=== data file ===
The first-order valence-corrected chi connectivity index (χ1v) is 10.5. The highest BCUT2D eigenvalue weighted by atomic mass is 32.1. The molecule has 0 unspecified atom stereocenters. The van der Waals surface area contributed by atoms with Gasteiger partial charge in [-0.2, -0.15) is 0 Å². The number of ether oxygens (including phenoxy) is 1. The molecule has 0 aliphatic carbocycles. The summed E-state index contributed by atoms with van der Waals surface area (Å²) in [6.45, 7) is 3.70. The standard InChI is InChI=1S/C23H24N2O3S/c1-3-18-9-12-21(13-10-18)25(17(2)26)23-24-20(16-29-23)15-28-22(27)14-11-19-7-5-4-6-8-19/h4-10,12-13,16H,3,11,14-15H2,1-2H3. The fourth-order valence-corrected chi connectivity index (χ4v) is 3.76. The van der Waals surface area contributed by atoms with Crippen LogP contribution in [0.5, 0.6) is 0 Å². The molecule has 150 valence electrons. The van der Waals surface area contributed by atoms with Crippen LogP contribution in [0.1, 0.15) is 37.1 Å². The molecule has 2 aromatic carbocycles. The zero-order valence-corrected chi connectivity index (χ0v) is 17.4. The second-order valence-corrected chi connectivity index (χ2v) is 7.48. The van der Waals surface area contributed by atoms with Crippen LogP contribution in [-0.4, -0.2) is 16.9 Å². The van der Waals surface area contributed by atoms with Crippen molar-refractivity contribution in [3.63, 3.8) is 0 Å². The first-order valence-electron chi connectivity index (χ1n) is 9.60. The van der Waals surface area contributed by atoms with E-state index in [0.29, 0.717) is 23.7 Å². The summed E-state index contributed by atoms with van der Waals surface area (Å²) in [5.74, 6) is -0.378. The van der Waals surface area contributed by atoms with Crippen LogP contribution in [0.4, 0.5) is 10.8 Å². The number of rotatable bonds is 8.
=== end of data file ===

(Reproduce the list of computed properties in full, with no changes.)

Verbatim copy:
The first-order valence-corrected chi connectivity index (χ1v) is 10.5. The highest BCUT2D eigenvalue weighted by atomic mass is 32.1. The molecule has 0 unspecified atom stereocenters. The van der Waals surface area contributed by atoms with Gasteiger partial charge in [-0.2, -0.15) is 0 Å². The number of ether oxygens (including phenoxy) is 1. The molecule has 0 aliphatic carbocycles. The summed E-state index contributed by atoms with van der Waals surface area (Å²) in [6.45, 7) is 3.70. The standard InChI is InChI=1S/C23H24N2O3S/c1-3-18-9-12-21(13-10-18)25(17(2)26)23-24-20(16-29-23)15-28-22(27)14-11-19-7-5-4-6-8-19/h4-10,12-13,16H,3,11,14-15H2,1-2H3. The fourth-order valence-corrected chi connectivity index (χ4v) is 3.76. The van der Waals surface area contributed by atoms with Crippen LogP contribution in [0.5, 0.6) is 0 Å². The molecule has 150 valence electrons. The van der Waals surface area contributed by atoms with Crippen LogP contribution in [0.1, 0.15) is 37.1 Å². The molecule has 2 aromatic carbocycles. The zero-order valence-corrected chi connectivity index (χ0v) is 17.4. The second-order valence-corrected chi connectivity index (χ2v) is 7.48. The van der Waals surface area contributed by atoms with Crippen LogP contribution in [-0.4, -0.2) is 16.9 Å². The van der Waals surface area contributed by atoms with Crippen molar-refractivity contribution in [3.63, 3.8) is 0 Å². The first-order valence-electron chi connectivity index (χ1n) is 9.60. The van der Waals surface area contributed by atoms with E-state index in [0.29, 0.717) is 23.7 Å². The summed E-state index contributed by atoms with van der Waals surface area (Å²) in [5.74, 6) is -0.378. The van der Waals surface area contributed by atoms with Crippen LogP contribution in [0.4, 0.5) is 10.8 Å². The number of rotatable bonds is 8.